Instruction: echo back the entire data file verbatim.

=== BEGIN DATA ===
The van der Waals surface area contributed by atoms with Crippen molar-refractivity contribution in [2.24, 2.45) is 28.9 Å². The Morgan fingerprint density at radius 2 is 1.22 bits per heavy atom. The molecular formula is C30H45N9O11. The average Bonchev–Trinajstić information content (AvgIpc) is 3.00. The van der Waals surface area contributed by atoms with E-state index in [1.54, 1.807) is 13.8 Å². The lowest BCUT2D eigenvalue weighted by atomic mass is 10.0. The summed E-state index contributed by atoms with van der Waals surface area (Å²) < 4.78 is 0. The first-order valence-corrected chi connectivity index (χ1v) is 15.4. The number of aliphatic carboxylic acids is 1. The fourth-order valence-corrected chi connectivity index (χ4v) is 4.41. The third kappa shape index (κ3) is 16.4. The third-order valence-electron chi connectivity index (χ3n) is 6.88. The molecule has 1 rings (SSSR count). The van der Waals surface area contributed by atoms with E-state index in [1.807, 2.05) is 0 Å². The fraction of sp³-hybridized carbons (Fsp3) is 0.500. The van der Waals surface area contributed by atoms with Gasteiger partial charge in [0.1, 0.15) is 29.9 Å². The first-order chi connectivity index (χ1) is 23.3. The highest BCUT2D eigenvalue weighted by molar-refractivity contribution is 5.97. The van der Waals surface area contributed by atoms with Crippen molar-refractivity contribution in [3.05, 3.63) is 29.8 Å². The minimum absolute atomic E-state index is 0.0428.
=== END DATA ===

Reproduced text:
The van der Waals surface area contributed by atoms with Crippen molar-refractivity contribution in [2.24, 2.45) is 28.9 Å². The Morgan fingerprint density at radius 2 is 1.22 bits per heavy atom. The molecular formula is C30H45N9O11. The average Bonchev–Trinajstić information content (AvgIpc) is 3.00. The van der Waals surface area contributed by atoms with E-state index in [1.54, 1.807) is 13.8 Å². The lowest BCUT2D eigenvalue weighted by atomic mass is 10.0. The summed E-state index contributed by atoms with van der Waals surface area (Å²) < 4.78 is 0. The first-order valence-corrected chi connectivity index (χ1v) is 15.4. The number of aliphatic carboxylic acids is 1. The fourth-order valence-corrected chi connectivity index (χ4v) is 4.41. The third kappa shape index (κ3) is 16.4. The third-order valence-electron chi connectivity index (χ3n) is 6.88. The molecule has 1 rings (SSSR count). The van der Waals surface area contributed by atoms with E-state index in [1.807, 2.05) is 0 Å². The fraction of sp³-hybridized carbons (Fsp3) is 0.500. The van der Waals surface area contributed by atoms with Gasteiger partial charge in [0.1, 0.15) is 29.9 Å². The first-order chi connectivity index (χ1) is 23.3. The highest BCUT2D eigenvalue weighted by molar-refractivity contribution is 5.97. The van der Waals surface area contributed by atoms with Crippen molar-refractivity contribution in [3.05, 3.63) is 29.8 Å². The minimum absolute atomic E-state index is 0.0428.